Scorched earth: What’s causing the spike in Odisha’s forest fires?

Location IconKendujhar district, Odisha

Usually a result of forest land being cleared for farming, forest fires have been extremely common in the Banspal block of Odisha’s Kendujhar district. The average landholding in the region is quite low and a lot of residents of the area are landless. And so they often clear forests through slash and burn in order to acquire cultivable land that they can use to earn a livelihood. At FES, we have been working with the community since 2018 to reduce forest fires by decreasing their dependence on the forest. We’ve worked on building the community’s awareness about the negative consequences of forest fires, identifying the particularly vulnerable sections of the community and linking them with government schemes and programmes, providing them with alternative livelihood options, and promoting low-cost agriculture. These efforts resulted in a significant decrease in forest fires in 2019 and 2020.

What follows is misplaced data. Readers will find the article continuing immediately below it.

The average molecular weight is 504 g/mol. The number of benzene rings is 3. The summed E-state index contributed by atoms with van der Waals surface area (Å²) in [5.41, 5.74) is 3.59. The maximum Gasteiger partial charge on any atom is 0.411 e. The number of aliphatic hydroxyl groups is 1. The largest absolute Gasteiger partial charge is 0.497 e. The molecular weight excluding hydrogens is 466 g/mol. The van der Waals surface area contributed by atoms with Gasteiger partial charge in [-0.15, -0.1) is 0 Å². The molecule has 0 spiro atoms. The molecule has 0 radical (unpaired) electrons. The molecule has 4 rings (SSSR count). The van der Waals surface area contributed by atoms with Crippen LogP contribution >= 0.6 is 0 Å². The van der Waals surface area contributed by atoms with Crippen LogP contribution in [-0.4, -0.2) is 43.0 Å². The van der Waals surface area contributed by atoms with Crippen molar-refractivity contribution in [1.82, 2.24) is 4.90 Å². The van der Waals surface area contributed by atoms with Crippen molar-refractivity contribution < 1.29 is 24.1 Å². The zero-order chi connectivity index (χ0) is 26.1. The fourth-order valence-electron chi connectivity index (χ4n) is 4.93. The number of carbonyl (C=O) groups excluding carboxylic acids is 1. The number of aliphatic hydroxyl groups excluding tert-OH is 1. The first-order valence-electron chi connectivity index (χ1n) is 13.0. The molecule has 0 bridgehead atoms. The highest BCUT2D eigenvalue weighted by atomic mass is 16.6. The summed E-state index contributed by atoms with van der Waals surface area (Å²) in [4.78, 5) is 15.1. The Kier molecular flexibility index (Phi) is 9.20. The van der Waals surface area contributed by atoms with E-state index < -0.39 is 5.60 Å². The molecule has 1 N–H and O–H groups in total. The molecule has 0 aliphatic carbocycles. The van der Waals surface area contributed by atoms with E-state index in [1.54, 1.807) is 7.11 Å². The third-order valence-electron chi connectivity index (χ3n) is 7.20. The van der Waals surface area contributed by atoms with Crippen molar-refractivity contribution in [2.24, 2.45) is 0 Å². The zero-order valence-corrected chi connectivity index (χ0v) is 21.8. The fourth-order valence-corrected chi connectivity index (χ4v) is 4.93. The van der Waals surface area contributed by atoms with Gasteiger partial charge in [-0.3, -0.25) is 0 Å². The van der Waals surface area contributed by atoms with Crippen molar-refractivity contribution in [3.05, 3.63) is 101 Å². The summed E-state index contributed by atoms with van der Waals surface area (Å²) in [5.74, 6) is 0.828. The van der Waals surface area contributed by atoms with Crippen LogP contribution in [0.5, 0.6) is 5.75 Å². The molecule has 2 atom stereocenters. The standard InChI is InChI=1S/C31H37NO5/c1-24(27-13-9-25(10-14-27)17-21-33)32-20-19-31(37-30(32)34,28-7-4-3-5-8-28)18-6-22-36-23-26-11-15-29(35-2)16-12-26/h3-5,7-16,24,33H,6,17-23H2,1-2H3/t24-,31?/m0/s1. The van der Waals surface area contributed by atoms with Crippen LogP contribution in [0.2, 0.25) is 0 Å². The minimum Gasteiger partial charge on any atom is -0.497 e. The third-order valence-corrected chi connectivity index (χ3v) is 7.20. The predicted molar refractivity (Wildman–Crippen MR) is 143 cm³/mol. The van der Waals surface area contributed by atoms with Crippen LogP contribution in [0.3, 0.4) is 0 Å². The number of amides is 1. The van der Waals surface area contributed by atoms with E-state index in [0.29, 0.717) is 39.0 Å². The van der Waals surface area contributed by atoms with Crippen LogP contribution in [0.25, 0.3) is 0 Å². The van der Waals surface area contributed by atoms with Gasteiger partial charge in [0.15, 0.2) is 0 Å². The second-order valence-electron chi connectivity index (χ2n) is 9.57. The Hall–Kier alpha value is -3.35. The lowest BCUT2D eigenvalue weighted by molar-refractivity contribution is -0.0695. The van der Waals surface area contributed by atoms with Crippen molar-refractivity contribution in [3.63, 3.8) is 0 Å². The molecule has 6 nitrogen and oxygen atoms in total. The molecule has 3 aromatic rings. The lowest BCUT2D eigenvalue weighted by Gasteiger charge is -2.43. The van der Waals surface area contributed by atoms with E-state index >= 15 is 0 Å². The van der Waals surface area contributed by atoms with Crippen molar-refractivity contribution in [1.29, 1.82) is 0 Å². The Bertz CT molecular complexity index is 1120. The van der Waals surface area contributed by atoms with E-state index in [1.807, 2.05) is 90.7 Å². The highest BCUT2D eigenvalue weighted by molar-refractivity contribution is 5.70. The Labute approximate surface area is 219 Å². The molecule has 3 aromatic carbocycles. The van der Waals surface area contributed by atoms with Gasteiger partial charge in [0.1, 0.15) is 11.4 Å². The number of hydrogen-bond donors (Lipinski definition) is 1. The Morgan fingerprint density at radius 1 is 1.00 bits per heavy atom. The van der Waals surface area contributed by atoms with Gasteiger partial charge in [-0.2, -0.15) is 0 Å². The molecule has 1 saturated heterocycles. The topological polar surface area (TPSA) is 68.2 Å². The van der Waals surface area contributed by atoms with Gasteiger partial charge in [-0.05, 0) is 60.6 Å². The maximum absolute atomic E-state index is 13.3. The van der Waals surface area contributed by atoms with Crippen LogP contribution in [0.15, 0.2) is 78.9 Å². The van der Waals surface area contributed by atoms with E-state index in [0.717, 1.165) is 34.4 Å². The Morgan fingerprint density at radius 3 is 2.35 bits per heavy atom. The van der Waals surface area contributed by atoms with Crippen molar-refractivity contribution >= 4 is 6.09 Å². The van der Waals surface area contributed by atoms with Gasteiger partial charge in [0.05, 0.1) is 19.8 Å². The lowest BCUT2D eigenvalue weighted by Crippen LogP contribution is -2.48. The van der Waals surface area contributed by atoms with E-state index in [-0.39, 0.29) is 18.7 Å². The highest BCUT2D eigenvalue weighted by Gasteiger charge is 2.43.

However, in 2021 we noticed that the number of forest fires soared again. Upon further investigation we discovered that this sudden increase was an unfortunate consequence of the COVID-19 pandemic. As many migrant workers were forced to return home during the lockdown, they had no option but to take up agriculture as an alternative livelihood. Since they had no land of their own to undertake cultivation, they had resort to burning down patches of the forest.     

The situation has since improved. Some of the migrant labourers returned to urban areas in search of work, and the remaining were accommodated under MGNREGS and settled agriculture. Additionally, village-level by-laws were established to manage forest fire incidences. For instance, people are prohibited from lighting fires in the protected patches of the forest, and controlled burning is conducted for patches that need to be cleared. The forest department is also staying vigilant to keep such incidences in check.  

Kartik Chandra Prusty works on facilitating collective land rights over forests and strengthening local democratic processes in Odisha’s remote tribal areas.

Know more: Read this article to learn how villagers in Odisha are reseeding the forest that they collect resources from.

Do more: Connect with Kartik at [email protected] to learn more about and support his work.


READ NEXT


Monkey business: The unforeseen consequences of Majuli’s erosion
Location Icon Majuli district, Assam

City of dreams: Rural youth recreate their identities in the city
Location Icon Navsari district, Gujarat

A woman on a scooter: Navigating patriarchy in Rajasthan
Location Icon Ajmer district, Rajasthan

Back to school? Not without a transfer certificate
Location Icon Udaipur district, Rajasthan

VIEW NEXT